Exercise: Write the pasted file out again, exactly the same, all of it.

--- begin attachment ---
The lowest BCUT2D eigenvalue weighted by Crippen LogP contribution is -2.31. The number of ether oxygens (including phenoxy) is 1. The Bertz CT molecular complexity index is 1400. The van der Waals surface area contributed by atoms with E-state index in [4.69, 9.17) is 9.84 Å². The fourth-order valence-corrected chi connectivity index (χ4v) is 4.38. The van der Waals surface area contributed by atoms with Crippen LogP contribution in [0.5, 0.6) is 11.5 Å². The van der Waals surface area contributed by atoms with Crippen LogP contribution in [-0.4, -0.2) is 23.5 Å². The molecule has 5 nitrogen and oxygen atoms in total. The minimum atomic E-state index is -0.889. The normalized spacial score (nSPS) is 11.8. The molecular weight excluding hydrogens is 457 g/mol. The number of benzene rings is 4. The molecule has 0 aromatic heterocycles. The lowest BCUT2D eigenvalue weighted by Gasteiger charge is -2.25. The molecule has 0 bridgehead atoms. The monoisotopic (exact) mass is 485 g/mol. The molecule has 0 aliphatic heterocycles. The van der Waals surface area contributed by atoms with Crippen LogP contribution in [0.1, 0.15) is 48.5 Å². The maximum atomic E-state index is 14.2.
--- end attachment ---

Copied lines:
The lowest BCUT2D eigenvalue weighted by Crippen LogP contribution is -2.31. The number of ether oxygens (including phenoxy) is 1. The Bertz CT molecular complexity index is 1400. The van der Waals surface area contributed by atoms with E-state index in [4.69, 9.17) is 9.84 Å². The fourth-order valence-corrected chi connectivity index (χ4v) is 4.38. The van der Waals surface area contributed by atoms with Crippen LogP contribution in [0.5, 0.6) is 11.5 Å². The van der Waals surface area contributed by atoms with Crippen LogP contribution in [-0.4, -0.2) is 23.5 Å². The molecule has 5 nitrogen and oxygen atoms in total. The minimum atomic E-state index is -0.889. The normalized spacial score (nSPS) is 11.8. The molecular weight excluding hydrogens is 457 g/mol. The number of benzene rings is 4. The molecule has 0 aromatic heterocycles. The lowest BCUT2D eigenvalue weighted by Gasteiger charge is -2.25. The molecule has 0 bridgehead atoms. The monoisotopic (exact) mass is 485 g/mol. The molecule has 0 aliphatic heterocycles. The van der Waals surface area contributed by atoms with Crippen LogP contribution in [0.1, 0.15) is 48.5 Å². The maximum atomic E-state index is 14.2.